Sunday, March 20, 2016

Northstar Conference Review

I had the opportunity to attend the Northstar conference this weekend. My feelings were somewhat mixed before I arrived. On the one hand I have many friends in Northstar, some who are among its leadership. I’ve advocated for their organization’s place in the queer Mormon community, even when I do not agree with all their tenets. On the other hand, Northstar has caused me very real pain. It was after watching one of their Voices of Hope videos that I ironically came close to ending my life. Rumors of conversion therapy, self-loathing, and denial of identity coupled with insistence on mixed-orientation marriages swam in my brain as I approached the Provo conference center with trepidation.

I was pleasantly surprised with what I found. The tables containing flyers for Journey into Manhood and similar programs were conspicuously absent. Similar philosophies of “brokenness” were gone, and the conference instead focused on healing the wounds of shame, loneliness, and family rifts while fomenting love, compassion, friendship, intimacy, and self-acceptance. Some leaders even used the word “gay” on occasion, though “SSA” was by far more frequent. There has been a narrative shift where same-sex attraction is no longer a trial to be overcome. Instead the difficulty is learning how to incorporate it into a Christ-centered life. Various members, of course, still might hold on to the old narrative, but the tone from the leadership and speakers was clearly one of self-acceptance.

Perhaps the most influential section of the conference was the session for ecclesiastic leaders. 30 bishops and 8 stake presidents were in attendance, as well as another 30 auxiliary leaders. All told there were 120 people in the room, who are now among the most educated ecclesiastic leaders in the church on queer issues. The presenters, two former bishops with same-sex attraction and the father of a transgender woman, emphasized love, acceptance, and understanding. The session was unabashedly in favor of transgender people, including those who choose to present as their true gender. A woman in attendance even said “If a bishop lets the relief society know that a transgender woman will be using our bathroom, what do we care? We have individual stalls anyway.”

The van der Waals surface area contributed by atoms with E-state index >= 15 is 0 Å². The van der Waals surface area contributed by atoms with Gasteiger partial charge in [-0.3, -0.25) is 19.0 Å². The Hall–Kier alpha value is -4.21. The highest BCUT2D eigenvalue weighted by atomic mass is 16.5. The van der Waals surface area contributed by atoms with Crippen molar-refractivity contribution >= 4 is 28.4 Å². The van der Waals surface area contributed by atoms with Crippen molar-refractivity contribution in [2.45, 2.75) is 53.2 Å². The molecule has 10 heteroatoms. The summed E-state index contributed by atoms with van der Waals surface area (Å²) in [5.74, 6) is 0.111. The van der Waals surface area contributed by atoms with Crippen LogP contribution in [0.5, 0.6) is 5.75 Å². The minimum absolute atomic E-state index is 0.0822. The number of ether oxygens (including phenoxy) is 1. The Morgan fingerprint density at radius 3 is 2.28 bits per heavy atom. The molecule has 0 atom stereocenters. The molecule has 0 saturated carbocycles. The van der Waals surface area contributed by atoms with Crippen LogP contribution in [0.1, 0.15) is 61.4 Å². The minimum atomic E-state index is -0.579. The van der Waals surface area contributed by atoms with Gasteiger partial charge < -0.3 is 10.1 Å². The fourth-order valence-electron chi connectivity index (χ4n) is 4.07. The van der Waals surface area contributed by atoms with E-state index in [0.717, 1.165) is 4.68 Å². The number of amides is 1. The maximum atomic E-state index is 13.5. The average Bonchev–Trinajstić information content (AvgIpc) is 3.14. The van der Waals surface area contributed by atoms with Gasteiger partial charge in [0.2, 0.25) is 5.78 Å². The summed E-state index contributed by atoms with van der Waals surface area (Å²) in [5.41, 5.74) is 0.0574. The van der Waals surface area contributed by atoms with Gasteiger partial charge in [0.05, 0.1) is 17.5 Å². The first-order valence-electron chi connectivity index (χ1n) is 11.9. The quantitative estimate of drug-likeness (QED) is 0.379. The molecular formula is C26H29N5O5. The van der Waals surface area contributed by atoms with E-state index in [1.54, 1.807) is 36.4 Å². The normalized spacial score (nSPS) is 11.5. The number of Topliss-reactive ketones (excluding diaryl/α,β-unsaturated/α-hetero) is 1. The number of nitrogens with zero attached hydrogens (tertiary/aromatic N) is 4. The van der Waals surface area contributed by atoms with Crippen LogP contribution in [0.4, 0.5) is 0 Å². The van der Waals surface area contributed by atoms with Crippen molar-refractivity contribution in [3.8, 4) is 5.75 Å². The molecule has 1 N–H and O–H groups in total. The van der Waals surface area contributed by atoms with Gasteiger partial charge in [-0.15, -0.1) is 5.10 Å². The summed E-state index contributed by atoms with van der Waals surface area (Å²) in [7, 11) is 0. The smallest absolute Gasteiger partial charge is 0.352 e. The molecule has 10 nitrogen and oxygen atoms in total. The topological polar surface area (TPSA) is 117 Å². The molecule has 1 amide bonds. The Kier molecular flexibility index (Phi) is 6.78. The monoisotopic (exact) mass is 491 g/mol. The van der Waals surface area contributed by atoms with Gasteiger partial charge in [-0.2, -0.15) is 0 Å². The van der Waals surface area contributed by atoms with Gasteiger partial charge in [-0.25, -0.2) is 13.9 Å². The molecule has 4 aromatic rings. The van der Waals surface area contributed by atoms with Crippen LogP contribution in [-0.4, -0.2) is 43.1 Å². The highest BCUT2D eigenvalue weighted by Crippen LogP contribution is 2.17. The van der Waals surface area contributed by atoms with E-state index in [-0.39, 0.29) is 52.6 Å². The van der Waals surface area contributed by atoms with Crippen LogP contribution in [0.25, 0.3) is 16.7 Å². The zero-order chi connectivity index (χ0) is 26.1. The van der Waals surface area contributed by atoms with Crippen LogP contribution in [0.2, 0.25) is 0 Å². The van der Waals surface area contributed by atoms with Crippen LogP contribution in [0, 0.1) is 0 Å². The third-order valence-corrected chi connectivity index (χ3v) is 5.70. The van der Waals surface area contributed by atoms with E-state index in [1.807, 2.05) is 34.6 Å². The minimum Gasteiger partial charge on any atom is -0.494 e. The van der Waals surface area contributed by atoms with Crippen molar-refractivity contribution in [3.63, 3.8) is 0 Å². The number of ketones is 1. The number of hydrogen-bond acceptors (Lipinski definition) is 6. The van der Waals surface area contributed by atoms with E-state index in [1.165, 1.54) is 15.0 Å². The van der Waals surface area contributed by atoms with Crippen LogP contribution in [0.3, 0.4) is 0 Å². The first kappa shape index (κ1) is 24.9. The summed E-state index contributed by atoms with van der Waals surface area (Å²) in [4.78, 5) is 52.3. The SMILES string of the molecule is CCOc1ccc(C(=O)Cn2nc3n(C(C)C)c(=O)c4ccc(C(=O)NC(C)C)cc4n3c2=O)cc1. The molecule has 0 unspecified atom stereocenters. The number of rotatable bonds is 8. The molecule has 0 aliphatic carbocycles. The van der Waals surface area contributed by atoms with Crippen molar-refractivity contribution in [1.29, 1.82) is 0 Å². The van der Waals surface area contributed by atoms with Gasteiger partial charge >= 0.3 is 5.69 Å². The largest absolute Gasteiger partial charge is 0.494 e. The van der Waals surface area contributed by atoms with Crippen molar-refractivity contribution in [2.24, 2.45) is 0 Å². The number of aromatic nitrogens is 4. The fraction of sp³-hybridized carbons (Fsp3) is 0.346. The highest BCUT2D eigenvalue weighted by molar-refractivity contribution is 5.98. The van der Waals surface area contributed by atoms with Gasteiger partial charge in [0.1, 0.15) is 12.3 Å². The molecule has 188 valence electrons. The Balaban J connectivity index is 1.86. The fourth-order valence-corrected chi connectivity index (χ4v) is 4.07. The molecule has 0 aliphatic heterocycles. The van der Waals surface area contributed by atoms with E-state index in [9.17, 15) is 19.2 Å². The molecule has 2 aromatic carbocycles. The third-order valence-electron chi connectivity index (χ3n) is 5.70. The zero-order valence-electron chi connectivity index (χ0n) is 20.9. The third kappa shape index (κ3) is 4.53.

While some Church leaders are adamantly against Northstar and even sent letters of warning to its leaders, it is clear that they are making significant inroads where other organizations are seen as too suspect. Virginia Pearce, daughter of President Hinckley, visited the conference as an invited speaker and gave it her approbation. She acknowledged her own ignorance on the subject of queer issues, our deep pain, and gave a tacit confession that some have done more harm than healing when trying to help. To hear such from a former Church leader was deeply healing for me.

Gender equality was a mixed bag. There were many women serving in leadership positions as well as speakers and session presenters, some as support for their husbands and many serving in their own right. The rhetoric sometimes focused more strongly on gay men, as though they were the only Mormons that were queer and that women were only involved if they were married to a gay man. However, leadership was aware of this problem and had set aside time for queer women to give feedback on how to improve Northstar to better meet their needs. I’m optimistic for improvement in this area.